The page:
US Department Of Energy Announces A "Three For One"

Just announced: high voltage power line corridors can be constructed over the objections of State and local government, over-running natural areas and parks, and delivering more coal-generated electricity to urban areas, just in time to prevent switching to cleaner alternatives.

"Huge transmission lines could soon skirt Civil War battlegrounds, historic districts, and the Appalachian Trail following a federal order that designates national corridors in two key regions of the United States with fast-growing electricity needs."

"The corridors are designed to make it easier for utilities to get approval for power lines in areas where the electric grid is congested. They allow the US Energy Department – not states – to be the final arbiter of where the lines are built.""Tuesday's move is certain to spark a fresh round of lawsuits and inject vigor into congressional debates about new energy legislation, critics say, especially over provisions for the new eastern corridor. At stake is the reliability and cost of electric power in the Northeast, its embrace of green energy, and the ambience of hundreds of thousands of rural acres from New York to Virginia."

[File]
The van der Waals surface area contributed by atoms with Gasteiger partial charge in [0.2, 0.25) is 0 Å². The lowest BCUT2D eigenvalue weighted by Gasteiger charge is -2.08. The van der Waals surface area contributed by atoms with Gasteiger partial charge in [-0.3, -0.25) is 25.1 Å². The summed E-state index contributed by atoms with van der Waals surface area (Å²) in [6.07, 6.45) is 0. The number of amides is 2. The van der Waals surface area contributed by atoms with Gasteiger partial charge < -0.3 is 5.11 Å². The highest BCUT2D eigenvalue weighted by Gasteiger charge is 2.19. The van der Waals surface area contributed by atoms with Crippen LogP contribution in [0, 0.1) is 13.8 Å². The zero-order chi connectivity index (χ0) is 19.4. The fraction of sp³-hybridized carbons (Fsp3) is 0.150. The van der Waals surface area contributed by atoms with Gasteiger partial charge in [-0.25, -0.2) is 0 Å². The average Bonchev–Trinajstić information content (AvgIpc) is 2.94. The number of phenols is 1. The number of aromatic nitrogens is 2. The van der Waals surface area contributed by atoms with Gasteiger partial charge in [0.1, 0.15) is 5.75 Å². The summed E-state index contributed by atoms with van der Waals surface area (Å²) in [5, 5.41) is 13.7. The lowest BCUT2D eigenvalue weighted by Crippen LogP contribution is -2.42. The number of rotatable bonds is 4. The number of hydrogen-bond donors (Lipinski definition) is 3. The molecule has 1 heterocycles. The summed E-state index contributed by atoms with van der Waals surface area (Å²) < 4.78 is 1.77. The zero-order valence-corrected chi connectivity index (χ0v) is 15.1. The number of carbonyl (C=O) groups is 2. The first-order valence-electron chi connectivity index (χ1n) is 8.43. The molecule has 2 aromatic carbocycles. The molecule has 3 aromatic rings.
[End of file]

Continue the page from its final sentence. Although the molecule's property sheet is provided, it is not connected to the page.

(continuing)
"Arguing that the US badly needs new transmission lines to prevent future power shortages and possibly even blackouts, federal energy officials say newly designated "national interest electric corridors" in the Mid-Atlantic states and the Southwest are a much needed insurance policy."

"But opponents, including the governors of New York and Virginia, state regulators, and others, say it's anything but simple. The newly designated corridors hold potential to push power lines through some of the most scenic and historic areas of 11 states. They would also undermine Northeast states' bid to reduce greenhouse-gas emissions by causing them to rely more on cheaper coal-fired power from the Midwest, rather than cleaner but higher cost electric generators fired by natural gas."

The alternative is to bring in more LNG, implement conservation incentives, and build more wind farms.

Via::Christian Science Monitor, Image credit::Power Technology

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